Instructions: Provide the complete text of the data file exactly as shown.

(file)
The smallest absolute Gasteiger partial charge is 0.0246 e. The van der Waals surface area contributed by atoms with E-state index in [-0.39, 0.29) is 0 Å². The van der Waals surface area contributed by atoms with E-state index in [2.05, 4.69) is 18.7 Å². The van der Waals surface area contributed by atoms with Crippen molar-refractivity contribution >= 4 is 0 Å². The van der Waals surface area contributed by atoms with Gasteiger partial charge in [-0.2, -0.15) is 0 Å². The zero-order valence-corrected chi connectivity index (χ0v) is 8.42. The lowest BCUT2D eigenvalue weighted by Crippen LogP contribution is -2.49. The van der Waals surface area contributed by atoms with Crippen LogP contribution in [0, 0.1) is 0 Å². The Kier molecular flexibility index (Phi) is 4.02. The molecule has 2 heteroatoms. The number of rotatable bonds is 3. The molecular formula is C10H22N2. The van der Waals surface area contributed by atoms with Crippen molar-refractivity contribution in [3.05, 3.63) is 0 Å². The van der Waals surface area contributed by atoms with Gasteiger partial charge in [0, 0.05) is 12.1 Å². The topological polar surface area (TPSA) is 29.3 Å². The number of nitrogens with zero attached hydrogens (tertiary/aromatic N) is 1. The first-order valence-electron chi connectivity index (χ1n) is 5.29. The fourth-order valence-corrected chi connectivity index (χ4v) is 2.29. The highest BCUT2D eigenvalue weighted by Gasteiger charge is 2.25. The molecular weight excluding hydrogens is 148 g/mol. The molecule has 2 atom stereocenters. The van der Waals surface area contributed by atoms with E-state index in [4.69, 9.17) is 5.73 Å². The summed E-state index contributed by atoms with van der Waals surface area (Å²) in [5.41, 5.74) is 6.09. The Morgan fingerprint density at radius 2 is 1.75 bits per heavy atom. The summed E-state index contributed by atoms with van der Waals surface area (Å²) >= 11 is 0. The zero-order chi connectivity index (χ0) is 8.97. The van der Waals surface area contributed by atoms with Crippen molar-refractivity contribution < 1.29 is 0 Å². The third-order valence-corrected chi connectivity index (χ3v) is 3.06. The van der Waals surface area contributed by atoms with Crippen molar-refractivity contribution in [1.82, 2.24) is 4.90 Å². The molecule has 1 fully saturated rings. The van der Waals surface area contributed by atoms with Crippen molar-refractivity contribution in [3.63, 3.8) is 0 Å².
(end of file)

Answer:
The smallest absolute Gasteiger partial charge is 0.0246 e. The van der Waals surface area contributed by atoms with E-state index in [-0.39, 0.29) is 0 Å². The van der Waals surface area contributed by atoms with E-state index in [2.05, 4.69) is 18.7 Å². The van der Waals surface area contributed by atoms with Crippen molar-refractivity contribution >= 4 is 0 Å². The van der Waals surface area contributed by atoms with Gasteiger partial charge in [-0.2, -0.15) is 0 Å². The zero-order valence-corrected chi connectivity index (χ0v) is 8.42. The lowest BCUT2D eigenvalue weighted by Crippen LogP contribution is -2.49. The van der Waals surface area contributed by atoms with Crippen LogP contribution in [0, 0.1) is 0 Å². The Kier molecular flexibility index (Phi) is 4.02. The molecule has 2 heteroatoms. The number of rotatable bonds is 3. The molecular formula is C10H22N2. The van der Waals surface area contributed by atoms with Crippen molar-refractivity contribution in [3.05, 3.63) is 0 Å². The van der Waals surface area contributed by atoms with Gasteiger partial charge in [0, 0.05) is 12.1 Å². The topological polar surface area (TPSA) is 29.3 Å². The number of nitrogens with zero attached hydrogens (tertiary/aromatic N) is 1. The first-order valence-electron chi connectivity index (χ1n) is 5.29. The fourth-order valence-corrected chi connectivity index (χ4v) is 2.29. The highest BCUT2D eigenvalue weighted by Gasteiger charge is 2.25. The molecular weight excluding hydrogens is 148 g/mol. The molecule has 2 atom stereocenters. The van der Waals surface area contributed by atoms with E-state index in [4.69, 9.17) is 5.73 Å². The summed E-state index contributed by atoms with van der Waals surface area (Å²) in [5.41, 5.74) is 6.09. The Morgan fingerprint density at radius 2 is 1.75 bits per heavy atom. The summed E-state index contributed by atoms with van der Waals surface area (Å²) >= 11 is 0. The zero-order chi connectivity index (χ0) is 8.97. The van der Waals surface area contributed by atoms with Crippen molar-refractivity contribution < 1.29 is 0 Å². The third-order valence-corrected chi connectivity index (χ3v) is 3.06. The van der Waals surface area contributed by atoms with Crippen molar-refractivity contribution in [1.82, 2.24) is 4.90 Å². The molecule has 1 fully saturated rings. The van der Waals surface area contributed by atoms with Crippen molar-refractivity contribution in [3.63, 3.8) is 0 Å².